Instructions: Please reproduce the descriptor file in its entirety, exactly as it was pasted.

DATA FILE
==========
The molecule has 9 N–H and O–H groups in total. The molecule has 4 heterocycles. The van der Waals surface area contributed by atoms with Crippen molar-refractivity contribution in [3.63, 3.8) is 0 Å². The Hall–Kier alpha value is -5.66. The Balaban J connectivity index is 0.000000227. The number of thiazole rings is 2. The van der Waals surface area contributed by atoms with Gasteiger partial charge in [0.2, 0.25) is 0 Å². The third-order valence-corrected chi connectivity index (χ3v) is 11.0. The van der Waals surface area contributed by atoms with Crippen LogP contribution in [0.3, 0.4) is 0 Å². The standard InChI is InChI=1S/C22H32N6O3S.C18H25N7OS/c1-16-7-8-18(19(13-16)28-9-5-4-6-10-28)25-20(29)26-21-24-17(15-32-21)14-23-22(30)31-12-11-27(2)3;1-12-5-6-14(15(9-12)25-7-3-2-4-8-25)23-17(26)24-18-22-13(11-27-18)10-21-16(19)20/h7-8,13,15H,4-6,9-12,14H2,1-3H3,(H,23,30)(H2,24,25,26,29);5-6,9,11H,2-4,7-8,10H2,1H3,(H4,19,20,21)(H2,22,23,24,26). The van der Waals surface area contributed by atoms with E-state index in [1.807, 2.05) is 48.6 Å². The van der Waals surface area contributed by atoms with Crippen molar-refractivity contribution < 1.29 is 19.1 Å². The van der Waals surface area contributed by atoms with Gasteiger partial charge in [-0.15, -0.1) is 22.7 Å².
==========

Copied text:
The molecule has 9 N–H and O–H groups in total. The molecule has 4 heterocycles. The van der Waals surface area contributed by atoms with Crippen molar-refractivity contribution in [3.63, 3.8) is 0 Å². The Hall–Kier alpha value is -5.66. The Balaban J connectivity index is 0.000000227. The number of thiazole rings is 2. The van der Waals surface area contributed by atoms with Gasteiger partial charge in [0.2, 0.25) is 0 Å². The third-order valence-corrected chi connectivity index (χ3v) is 11.0. The van der Waals surface area contributed by atoms with Crippen LogP contribution in [0.3, 0.4) is 0 Å². The standard InChI is InChI=1S/C22H32N6O3S.C18H25N7OS/c1-16-7-8-18(19(13-16)28-9-5-4-6-10-28)25-20(29)26-21-24-17(15-32-21)14-23-22(30)31-12-11-27(2)3;1-12-5-6-14(15(9-12)25-7-3-2-4-8-25)23-17(26)24-18-22-13(11-27-18)10-21-16(19)20/h7-8,13,15H,4-6,9-12,14H2,1-3H3,(H,23,30)(H2,24,25,26,29);5-6,9,11H,2-4,7-8,10H2,1H3,(H4,19,20,21)(H2,22,23,24,26). The van der Waals surface area contributed by atoms with E-state index in [1.807, 2.05) is 48.6 Å². The van der Waals surface area contributed by atoms with Crippen molar-refractivity contribution < 1.29 is 19.1 Å². The van der Waals surface area contributed by atoms with Gasteiger partial charge in [-0.15, -0.1) is 22.7 Å².